Songs About Eating Disorders

By Amalia Sirica, LCSW

Eating disorders can affect people from all walks of life, but the pressure to look a certain way may increase the likelihood of eating disorders among celebrities and entertainers. As role models for the masses, some famous artists have used their music and lyrical abilities to share their experiences with eating disorders and promote eating disorder recovery. 

How Common Are Eating Disorders? 

People with eating disorders have severely affected behaviors, thoughts and emotions around eating. Types of eating disorders include anorexia nervosa, bulimia nervosa, binge eating disorder, pica and others. 

The National Eating Disorders Association has collected statistics on eating disorders and how common they are. A comprehensive study in 2007 found that:

  • 0.9% of women and 0.3% of men struggle with anorexia
  • 3.5% of women and 2.0% of men have struggled with binge eating disorders at some point
  • 1.5% of women and 0.5% of men had bulimia during their life

Eating disorders also often co-occur with other mental health conditions, such as depression (94%) and anxiety disorders (56%). Approximately 1 in 4 people with an eating disorder also have symptoms of post-traumatic stress disorder (PTSD). 

These songs and their songwriters speak to so many others living with eating disorders, bringing empathy, awareness and hope for a better future.

“Ana’s Song” — Silverchair

One such artist is Daniel Johns, the lead singer of the band Silverchair, who wrote Ana’s Song in 1999 while struggling with anorexia. The song also references Lady Diana Spencer, as she was also said to have suffered from bulimia. 

In an interview with MTV in 1999, Johns shares more insight into his struggle with the disease and the song’s meaning. He challenged the idea that eating disorders only have to do with a desire to lose weight; for him, it had more to do with control. 

“Big Fat Lie” — Nicole Scherzinger 

Big Fat Lie” was inspired by Nicole’s own struggle with an eating disorder and her desire to speak up. She saw the song as revealing the big fat lie she told herself and wanted it to inspire others who might also be struggling.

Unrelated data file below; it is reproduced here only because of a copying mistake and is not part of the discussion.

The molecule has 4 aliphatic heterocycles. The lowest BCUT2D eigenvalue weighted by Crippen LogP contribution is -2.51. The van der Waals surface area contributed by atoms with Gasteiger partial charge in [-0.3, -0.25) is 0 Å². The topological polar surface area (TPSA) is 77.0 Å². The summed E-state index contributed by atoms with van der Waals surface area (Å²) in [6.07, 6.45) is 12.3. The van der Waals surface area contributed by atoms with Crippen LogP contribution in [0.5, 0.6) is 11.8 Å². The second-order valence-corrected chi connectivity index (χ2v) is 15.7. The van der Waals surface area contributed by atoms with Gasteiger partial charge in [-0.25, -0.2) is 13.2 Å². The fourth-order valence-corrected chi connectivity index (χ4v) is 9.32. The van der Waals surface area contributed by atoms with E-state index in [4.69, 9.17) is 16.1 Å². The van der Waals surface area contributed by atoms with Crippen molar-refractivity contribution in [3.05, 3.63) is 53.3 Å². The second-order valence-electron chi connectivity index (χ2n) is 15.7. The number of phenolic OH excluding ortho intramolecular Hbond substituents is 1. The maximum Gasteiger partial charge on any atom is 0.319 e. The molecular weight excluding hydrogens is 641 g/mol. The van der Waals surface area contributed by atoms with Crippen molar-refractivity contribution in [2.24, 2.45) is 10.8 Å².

“I Lie Awake Every Night” — James Vincent McMorrow

In this ballad, the singer recalls the anorexia and bulimia that afflicted him as a young boy living in Dublin. Like many, he found his eating was one of the only things he could control. Eventually, McMorrow was hospitalized and received help.  

“Pretty” — Lauren Alaina 

Pretty is an anthem written for young women, encouraging them to step away from standing in front of the mirror and criticizing their bodies. Alaina’s struggle with bulimia lasted for years until she found support on the journey to health through her mother. 

“Skyscraper” — Demi Lovato 

“Skyscraper” was written during a time when the singer was struggling with an eating disorder and several other mental health difficulties. Since then, Demi has continued her mental health journey. She is a vocal advocate for others struggling with mental health issues. 

“Tied Together with a Smile” — Taylor Swift

Swift reportedly wrote this song for a friend who was suffering from anorexia at the time. She speaks about the profound impact that her friend’s story had on her and that she has now received help. 

“Shatter Me” — Lindsey Sterling

Before becoming a hit pop violinist and performance artist, Lindsey Sterling worked in a rehab center for teenage women battling behavioral health issues, including eating disorders. After hearing their stories, she wrote “Shatter Me” as a metaphor for being trapped in an eating disorder. 

“Tunic (Song For Karen)” — Sonic Youth

Sonic Youth’s Kim Gordon wrote this song as an homage to Karen Carpenter, lead singer of The Carpenters, an endeared 1970s duo band. After struggling with anorexia and the expectations of stardom for most of her life, Karen lost her battle and died at age 32. 

Getting Help for Eating Disorders

According to the National Eating Disorders Association (NEDA), an eating disorder can lead to several health consequences, including:

  • Dry skin and hair loss
  • Constipation
  • Lanugo, or the growth of fine hair on the skin
  • Bacterial infection
  • Hormone imbalance
  • Dehydration
  • Pancreatitis
  • Stomach rupture
  • Anemia 
  • Kidney failure
  • Heart failure

The National Eating Disorders Association (NEDA) provides information on how to support a loved one struggling with an eating disorder and working on recovery. You can also contact one of the following hotlines for support and access to resources: 

If you or your loved one is struggling with an eating disorder, there is always hope. In addition to seeking out professional eating disorder treatment, the Nobu mental wellness app can help. Nobu is an excellent supplemental resource for growing your mental health, including access to professional online therapy for an additional fee.

Edited by – Melissa Carmona

As the content manager at Advanced Recovery Systems, Melissa Carmona puts years of writing and editing experience to work helping people understand substance abuse, addiction and mental health disorders. Melissa is a Florida State University graduate… Read More.

Amalia Sirica

Written by – Amalia Sirica, LCSW

Amalia Sirica is New York State Licensed Clinical Social Worker and a writer. She received her bachelor’s degree in Psychology from Duke University and her master’s degree in Social Work from New York University… Read more.

dr angela phillips

Medically Reviewed by – Dr. Angela Phillips

Angela is a licensed therapist and clinical researcher, and has worked in public, private, government, and not-for-profit organizations, across clinical and research-oriented roles. Angela’s clinical and research experience has included suicide prevention, cognitive behavioral… Read more.